Late-season Potassium (K):
Potassium is thought to also improve winter hardiness in some situations. As a result, it is commonly recommended that a “winterizer” fertilizer containing a higher ratio of K be applied in autumn prior to winter dormancy. However, research shows that additional autumn K fertilization will not reduce winter injury “if” a soil test indicates that your soil has optimum levels of K.

Plant growth regulators applied prior to winter dormancy are thought to possibly increase winter hardiness. The theory is that if the plant is not using the energy for increased growth, energy is going into storage. Researchers have tried to document this effect, but no increase in cold hardiness has been documented from applications of PGRs like Primo (trinexapac-ethyl) prior to winter. In summary, PGRs are not going to hurt the plant, and not enough evidence exists to show they help.

It is thought (not scientifically proven) that increasing the mowing height at the end of the season slightly by 0.25-0.5 inches (or skipping the last couple of mowing) will help increase winter hardiness. This should in theory increase the leaf area available for photosynthesis, allowing for more energy production and more energy (carbohydrates, proteins, etc.) storage. Additionally, the extra leaf area will also serve to increase traffic tolerance by providing more cushion above the turfgrass crown and the soil.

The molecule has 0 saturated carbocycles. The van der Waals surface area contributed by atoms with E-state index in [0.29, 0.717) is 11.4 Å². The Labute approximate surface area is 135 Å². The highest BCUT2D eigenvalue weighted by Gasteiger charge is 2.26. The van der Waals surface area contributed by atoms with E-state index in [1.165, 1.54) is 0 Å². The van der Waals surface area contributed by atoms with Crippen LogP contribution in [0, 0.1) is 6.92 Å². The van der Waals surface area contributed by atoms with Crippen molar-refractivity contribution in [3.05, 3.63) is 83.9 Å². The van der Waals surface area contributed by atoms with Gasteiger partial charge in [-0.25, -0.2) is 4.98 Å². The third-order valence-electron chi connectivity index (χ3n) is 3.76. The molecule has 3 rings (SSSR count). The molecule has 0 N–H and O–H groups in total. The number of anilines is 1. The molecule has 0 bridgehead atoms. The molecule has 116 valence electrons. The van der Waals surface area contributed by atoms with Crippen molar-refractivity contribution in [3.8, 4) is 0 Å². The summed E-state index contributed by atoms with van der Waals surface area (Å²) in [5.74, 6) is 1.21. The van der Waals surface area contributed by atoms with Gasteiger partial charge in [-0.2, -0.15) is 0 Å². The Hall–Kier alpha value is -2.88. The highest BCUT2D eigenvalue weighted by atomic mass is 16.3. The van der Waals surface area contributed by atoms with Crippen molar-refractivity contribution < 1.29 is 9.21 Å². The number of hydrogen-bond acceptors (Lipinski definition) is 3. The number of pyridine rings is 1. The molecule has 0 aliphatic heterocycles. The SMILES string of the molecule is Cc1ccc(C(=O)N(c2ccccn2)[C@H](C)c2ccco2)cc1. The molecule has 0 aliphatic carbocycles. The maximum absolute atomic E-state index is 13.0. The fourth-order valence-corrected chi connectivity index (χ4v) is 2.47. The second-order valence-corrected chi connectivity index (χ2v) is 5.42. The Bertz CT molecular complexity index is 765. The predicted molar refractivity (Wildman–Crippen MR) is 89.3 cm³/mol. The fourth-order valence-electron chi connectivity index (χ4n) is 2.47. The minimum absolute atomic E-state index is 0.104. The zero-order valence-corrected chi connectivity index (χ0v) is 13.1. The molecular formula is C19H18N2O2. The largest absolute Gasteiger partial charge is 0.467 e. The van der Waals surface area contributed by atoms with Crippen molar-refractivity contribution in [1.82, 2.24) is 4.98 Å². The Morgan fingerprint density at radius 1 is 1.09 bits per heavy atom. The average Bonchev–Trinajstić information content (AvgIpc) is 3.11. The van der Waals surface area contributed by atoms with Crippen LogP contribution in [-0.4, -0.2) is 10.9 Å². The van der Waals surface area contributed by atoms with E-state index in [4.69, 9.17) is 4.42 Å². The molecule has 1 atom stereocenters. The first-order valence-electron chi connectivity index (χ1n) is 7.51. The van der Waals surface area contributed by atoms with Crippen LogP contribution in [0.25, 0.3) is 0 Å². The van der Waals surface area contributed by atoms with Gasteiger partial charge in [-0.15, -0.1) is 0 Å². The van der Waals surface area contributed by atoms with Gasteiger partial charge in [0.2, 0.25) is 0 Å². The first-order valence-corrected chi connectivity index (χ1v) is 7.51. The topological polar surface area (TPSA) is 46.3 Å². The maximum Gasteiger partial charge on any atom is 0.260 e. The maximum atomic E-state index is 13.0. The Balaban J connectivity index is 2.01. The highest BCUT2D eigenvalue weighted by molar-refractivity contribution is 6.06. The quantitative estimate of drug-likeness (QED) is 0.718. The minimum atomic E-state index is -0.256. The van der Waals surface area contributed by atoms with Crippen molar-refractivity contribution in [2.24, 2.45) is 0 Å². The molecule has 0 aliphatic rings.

Improve soil drainage:
Grasses grown in poorly drained areas, or chronically wet soils are more likely to winter kill. Ice accumulation in these areas during the winter can cause direct kill. Make sure to correct/improve surface and sub-surface drainage in low lying areas of golf course fairways and other turf areas to reduce the likelihood of winter kill.

Shaded turf areas are less productive in producing and storing plant foods, they also stay cooler in the winter months. These cooler temperatures allow the soil to stay frozen longer, ice, snow and frost to remain on the surface longer. As a result, these areas can stay 5 degrees (F) or cooler during the winter and lead to increased winter injury. Bermudagrass turf in shaded areas is more prone to winterkill. To remedy this situation, decrease the amount of shade if possible, renovate with a more cold hardy cultivar or species (li;postID=2841786949531260215;onPublishedMenu=posts;onClosedMenu=posts;postNum=21;src=postnameke zoysiagrass or other cool-season grasses).